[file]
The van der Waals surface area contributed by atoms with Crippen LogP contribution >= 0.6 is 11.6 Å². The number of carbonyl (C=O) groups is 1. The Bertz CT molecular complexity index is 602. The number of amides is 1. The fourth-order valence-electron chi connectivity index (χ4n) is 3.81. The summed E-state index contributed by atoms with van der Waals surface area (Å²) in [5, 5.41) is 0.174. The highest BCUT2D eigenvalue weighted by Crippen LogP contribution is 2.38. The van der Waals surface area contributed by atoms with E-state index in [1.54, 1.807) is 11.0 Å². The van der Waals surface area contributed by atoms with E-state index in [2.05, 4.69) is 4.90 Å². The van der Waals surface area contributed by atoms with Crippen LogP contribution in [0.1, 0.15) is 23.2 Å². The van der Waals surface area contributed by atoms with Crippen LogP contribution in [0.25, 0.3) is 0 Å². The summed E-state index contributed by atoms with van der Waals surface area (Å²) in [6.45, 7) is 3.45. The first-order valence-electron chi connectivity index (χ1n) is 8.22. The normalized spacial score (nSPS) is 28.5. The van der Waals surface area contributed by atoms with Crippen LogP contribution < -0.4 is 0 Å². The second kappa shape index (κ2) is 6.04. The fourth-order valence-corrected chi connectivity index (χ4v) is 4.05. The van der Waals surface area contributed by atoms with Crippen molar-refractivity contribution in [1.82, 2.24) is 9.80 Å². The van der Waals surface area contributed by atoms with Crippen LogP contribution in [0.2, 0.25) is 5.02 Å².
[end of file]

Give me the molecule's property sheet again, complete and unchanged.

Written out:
The van der Waals surface area contributed by atoms with Crippen LogP contribution >= 0.6 is 11.6 Å². The number of carbonyl (C=O) groups is 1. The Bertz CT molecular complexity index is 602. The number of amides is 1. The fourth-order valence-electron chi connectivity index (χ4n) is 3.81. The summed E-state index contributed by atoms with van der Waals surface area (Å²) in [5, 5.41) is 0.174. The highest BCUT2D eigenvalue weighted by Crippen LogP contribution is 2.38. The van der Waals surface area contributed by atoms with E-state index in [1.54, 1.807) is 11.0 Å². The van der Waals surface area contributed by atoms with E-state index in [2.05, 4.69) is 4.90 Å². The van der Waals surface area contributed by atoms with Crippen LogP contribution in [0.1, 0.15) is 23.2 Å². The van der Waals surface area contributed by atoms with Crippen LogP contribution in [0.25, 0.3) is 0 Å². The summed E-state index contributed by atoms with van der Waals surface area (Å²) in [6.45, 7) is 3.45. The first-order valence-electron chi connectivity index (χ1n) is 8.22. The normalized spacial score (nSPS) is 28.5. The van der Waals surface area contributed by atoms with Crippen LogP contribution < -0.4 is 0 Å². The second kappa shape index (κ2) is 6.04. The fourth-order valence-corrected chi connectivity index (χ4v) is 4.05. The van der Waals surface area contributed by atoms with Crippen molar-refractivity contribution in [1.82, 2.24) is 9.80 Å². The van der Waals surface area contributed by atoms with Crippen LogP contribution in [0.2, 0.25) is 5.02 Å².